Value Investing

CNBC’s Full Interview With Warren Buffett And Jamie Dimon

Warren Buffett and Jamie Dimon team up to talk about ending quarterly earnings guidance, jobs, the economy, bitcoin, Uber and health care.

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Warren Buffett And Jamie Dimon

CNBC's Full Interview With Warren Buffett And Jamie Dimon


I'm thrilled to be on with you Becky with you warn him. We're not about to stage a couple of times but not on TV. Yeah. This is big news and it's something that both of you have been very interested in for a long time but I just wonder I mean you all have very few things that you could really throwing your weight behind that you couldn't really say that this is important to us. This is what we want to be doing. Jamie why the subject matter why. Why is this such an important note. You know so you know America the largest countries in America are owned by literally 100 million people including veterans retirees teachers. You know we all feel a tremendous obligation to deliver in the long run to build great companies and therefore corporate governance is important. And one important step and I actually really learned this lesson unworn is that some of the ills and problems of people making short term forecasts overly quarterly earnings forecasts earnings forecasts not transparency not openness not having quarterly reporting and it can often put a company in a position where management from the CEO down feels obligated to deliver earnings and therefore may do things that they wouldn't otherwise have done. So if you have a good board the board will save you a great investment opportunity and you say it's going to cost me another couple hundred million dollars this quarter. So like Warren would say absolutely do it. That's good. That's future earnings don't don't hurt your company because you're trying to meet a short term thing.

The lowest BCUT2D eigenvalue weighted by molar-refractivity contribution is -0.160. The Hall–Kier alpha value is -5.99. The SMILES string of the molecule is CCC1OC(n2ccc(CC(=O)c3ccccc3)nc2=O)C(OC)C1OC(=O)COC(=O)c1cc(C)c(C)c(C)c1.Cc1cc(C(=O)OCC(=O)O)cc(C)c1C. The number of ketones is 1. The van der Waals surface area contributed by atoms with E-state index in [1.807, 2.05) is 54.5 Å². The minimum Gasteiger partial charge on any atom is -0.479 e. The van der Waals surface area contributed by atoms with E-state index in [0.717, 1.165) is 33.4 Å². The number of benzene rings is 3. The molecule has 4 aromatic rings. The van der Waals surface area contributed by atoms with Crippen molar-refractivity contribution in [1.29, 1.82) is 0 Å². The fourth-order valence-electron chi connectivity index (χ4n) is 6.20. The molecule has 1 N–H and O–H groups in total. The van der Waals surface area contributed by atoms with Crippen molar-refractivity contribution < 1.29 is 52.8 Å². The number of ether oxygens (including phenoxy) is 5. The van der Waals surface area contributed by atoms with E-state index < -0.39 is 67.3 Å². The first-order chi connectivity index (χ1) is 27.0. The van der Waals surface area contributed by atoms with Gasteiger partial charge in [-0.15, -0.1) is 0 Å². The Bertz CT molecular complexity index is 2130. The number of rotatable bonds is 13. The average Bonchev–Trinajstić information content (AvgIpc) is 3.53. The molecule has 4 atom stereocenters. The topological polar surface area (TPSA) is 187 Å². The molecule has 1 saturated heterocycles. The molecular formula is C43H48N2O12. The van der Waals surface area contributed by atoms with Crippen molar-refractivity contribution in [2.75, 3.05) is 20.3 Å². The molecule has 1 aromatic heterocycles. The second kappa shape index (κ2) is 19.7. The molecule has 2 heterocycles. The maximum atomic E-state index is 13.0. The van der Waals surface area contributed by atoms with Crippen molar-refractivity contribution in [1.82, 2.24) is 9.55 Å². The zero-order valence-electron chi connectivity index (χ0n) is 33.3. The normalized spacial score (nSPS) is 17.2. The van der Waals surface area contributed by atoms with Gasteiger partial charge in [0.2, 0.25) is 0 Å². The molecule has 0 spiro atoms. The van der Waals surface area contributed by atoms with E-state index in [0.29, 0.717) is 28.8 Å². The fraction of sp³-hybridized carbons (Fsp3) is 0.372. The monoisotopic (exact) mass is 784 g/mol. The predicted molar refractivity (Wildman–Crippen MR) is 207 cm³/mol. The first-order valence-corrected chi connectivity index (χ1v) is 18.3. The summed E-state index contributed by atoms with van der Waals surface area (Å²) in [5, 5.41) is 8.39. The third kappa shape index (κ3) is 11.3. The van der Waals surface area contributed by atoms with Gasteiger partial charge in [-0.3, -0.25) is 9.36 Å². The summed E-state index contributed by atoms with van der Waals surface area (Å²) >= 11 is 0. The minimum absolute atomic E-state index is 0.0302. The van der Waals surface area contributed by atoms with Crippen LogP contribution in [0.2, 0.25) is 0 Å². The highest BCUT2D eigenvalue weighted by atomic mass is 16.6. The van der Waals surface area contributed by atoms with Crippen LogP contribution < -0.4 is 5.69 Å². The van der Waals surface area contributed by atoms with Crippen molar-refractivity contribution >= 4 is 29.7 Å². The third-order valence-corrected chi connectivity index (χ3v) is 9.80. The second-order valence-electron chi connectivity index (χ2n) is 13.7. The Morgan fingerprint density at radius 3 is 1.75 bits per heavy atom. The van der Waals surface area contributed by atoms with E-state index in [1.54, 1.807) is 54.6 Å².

So we've been pushing on it and you know Warren has been part of the other person make it a real thing. So we think it's a good thing to give people an umbrella to move away from and hoping a bunch companies dropped it right away. And this is something you've been preaching about for a long time too. And what's an example of where you've seen it gone wrong. Well I've seen it when when companies get where they're sort of living by so-called making the numbers they do a lot of things that really are counter to the long term interests of the business and I've never seen a company whose performance has been improved by having some forecast out there by the CEO that we're going to earn X because that is sending Zottoli sending the wrong message and delivering the wrong results to that to the company and to the country. It's also teaching the people that work under them or her that the quarterly performances is the end the end game. I tell our managers just pretend you're going to own is the only business you and your family going on for 50 years and you can't sell it and you'll make the right decisions. Have you seen this play out the wrong way either in the boards that you've sat in or the companies that you Vonda other friends that you've now Becky. I've been on 20 boards of publicly owned companies and accounting Birchers and I have seen I have seen managements that I really think well personally I'd be glad stay married my daughter or were named as executors of my will or moved in next door.